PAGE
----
It’s a lot of math, but honestly, the more complicated part—the key to this kind of study—is identifying individual sharks. You’re doing a kind of census each summer based on a sampling technique. So we go up to every shark we see over the course of a summer and videotape it. And that videotape needs to be processed to determine who that shark is, which is based on individual color patterns. So we might take as many as 50 or 60 videos a day, which will boil down to 5, 10, 15, 20 sharks. But boiling that down to the individuals is a monumental task: looking at and processing every video. Over the course of a summer we’ll accumulate over 1,000 videos. And we have that for five summers. We know of at least 320 individuals. That’s the time-consuming part, and we’re backlogged now. What helps is if they already have a tag in them—then we know exactly who they are. I like numbering, but the world loves naming them, so we have names. We are trying to put together an online catalog.
How many active tags are there?
We’ve tagged a total over the last 10 years of 151 individuals. The bulk of those tags are still working. Some of them have expired, but it’s safe to say between 100 and 110 are still working. We tag an average of 15 to 25 a year. I have to thank the Atlantic White Shark Conservancy for making that possible, otherwise we just wouldn’t have the funds. In the summer, the team on the boat is about five or six people, including the spotter pilot. There’s no shortage of help collecting the data; the shortage has been in the analysis.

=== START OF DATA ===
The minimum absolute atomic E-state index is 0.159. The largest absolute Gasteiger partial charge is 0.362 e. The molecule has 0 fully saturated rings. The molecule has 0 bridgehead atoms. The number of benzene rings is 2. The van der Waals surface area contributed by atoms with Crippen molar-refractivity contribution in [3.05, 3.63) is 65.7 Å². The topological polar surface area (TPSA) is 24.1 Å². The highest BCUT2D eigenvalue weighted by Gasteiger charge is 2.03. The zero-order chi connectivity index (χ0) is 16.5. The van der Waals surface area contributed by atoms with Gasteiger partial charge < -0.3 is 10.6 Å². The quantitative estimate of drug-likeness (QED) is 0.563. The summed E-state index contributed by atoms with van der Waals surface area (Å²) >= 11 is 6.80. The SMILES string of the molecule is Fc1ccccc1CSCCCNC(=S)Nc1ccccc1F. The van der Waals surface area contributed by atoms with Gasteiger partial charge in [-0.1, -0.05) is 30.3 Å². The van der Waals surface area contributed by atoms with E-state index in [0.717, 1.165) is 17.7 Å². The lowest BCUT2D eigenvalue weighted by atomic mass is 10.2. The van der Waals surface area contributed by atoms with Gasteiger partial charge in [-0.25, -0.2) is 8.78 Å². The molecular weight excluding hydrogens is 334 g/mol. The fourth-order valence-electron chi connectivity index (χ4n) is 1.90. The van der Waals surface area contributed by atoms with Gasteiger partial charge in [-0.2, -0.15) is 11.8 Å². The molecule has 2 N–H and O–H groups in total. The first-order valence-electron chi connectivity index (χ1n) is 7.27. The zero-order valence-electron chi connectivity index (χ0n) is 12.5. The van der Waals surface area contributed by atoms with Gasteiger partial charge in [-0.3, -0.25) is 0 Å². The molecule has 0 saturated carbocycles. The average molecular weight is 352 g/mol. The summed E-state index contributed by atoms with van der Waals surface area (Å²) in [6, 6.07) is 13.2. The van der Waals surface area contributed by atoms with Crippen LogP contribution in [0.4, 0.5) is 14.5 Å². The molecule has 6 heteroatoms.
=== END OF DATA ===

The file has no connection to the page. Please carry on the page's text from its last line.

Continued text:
You have a number of studies underway. What will you focus on next?
For the questions we are trying to answer now—and the need for answers is heightened by the simple fact that people are getting hurt—we really need to know a lot more about the predator-prey relationship between the sharks and the seals. That’s going to be the key to a better understanding of how to avoid negative interactions between sharks and people—to avoid shark bites and shark attacks. So that’s a major focus of our work moving forward.
We’re using a variety of technologies, including very sophisticated electronic tags that give us very, very fine-scale movement information: the position of the shark in the water column, its swimming speed, its direction, its posturing, its pitch, its roll, you name it. We’ll be able to tell how that shark is moving through the water. So we’re hoping to be able to differentiate between simply cruising and actively feeding. We should be able to see those events as the shark accelerates. And those tags will also include camera technology, so we’ll be able to confirm our observations through direct recording of the behavior.
We’re really interested in what precipitates an attack on a seal. If we can get a really good sense of that and there are some predictable patterns, I think we can provide information to the general public and to beach managers that will be helpful in reducing negative interactions.
The sharks travel seasonally, correct?